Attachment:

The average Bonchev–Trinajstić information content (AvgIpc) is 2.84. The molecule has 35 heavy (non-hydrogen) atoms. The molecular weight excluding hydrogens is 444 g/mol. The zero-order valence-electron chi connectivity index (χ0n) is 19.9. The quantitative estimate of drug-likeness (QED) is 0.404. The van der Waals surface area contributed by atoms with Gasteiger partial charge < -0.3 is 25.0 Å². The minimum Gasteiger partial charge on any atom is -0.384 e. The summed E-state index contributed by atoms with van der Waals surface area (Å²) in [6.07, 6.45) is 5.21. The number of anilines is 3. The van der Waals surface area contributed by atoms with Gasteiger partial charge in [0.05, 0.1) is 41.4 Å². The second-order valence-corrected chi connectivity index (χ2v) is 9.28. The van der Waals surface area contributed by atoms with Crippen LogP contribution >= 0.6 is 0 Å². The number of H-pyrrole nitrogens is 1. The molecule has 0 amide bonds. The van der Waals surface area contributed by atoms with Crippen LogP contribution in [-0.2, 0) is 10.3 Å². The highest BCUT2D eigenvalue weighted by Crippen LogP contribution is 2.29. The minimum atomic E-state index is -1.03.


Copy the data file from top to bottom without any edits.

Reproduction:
The average Bonchev–Trinajstić information content (AvgIpc) is 2.84. The molecule has 35 heavy (non-hydrogen) atoms. The molecular weight excluding hydrogens is 444 g/mol. The zero-order valence-electron chi connectivity index (χ0n) is 19.9. The quantitative estimate of drug-likeness (QED) is 0.404. The van der Waals surface area contributed by atoms with Gasteiger partial charge < -0.3 is 25.0 Å². The minimum Gasteiger partial charge on any atom is -0.384 e. The summed E-state index contributed by atoms with van der Waals surface area (Å²) in [6.07, 6.45) is 5.21. The number of anilines is 3. The van der Waals surface area contributed by atoms with Gasteiger partial charge in [0.05, 0.1) is 41.4 Å². The second-order valence-corrected chi connectivity index (χ2v) is 9.28. The van der Waals surface area contributed by atoms with Crippen LogP contribution >= 0.6 is 0 Å². The number of H-pyrrole nitrogens is 1. The molecule has 0 amide bonds. The van der Waals surface area contributed by atoms with Crippen LogP contribution in [-0.2, 0) is 10.3 Å². The highest BCUT2D eigenvalue weighted by Crippen LogP contribution is 2.29. The minimum atomic E-state index is -1.03.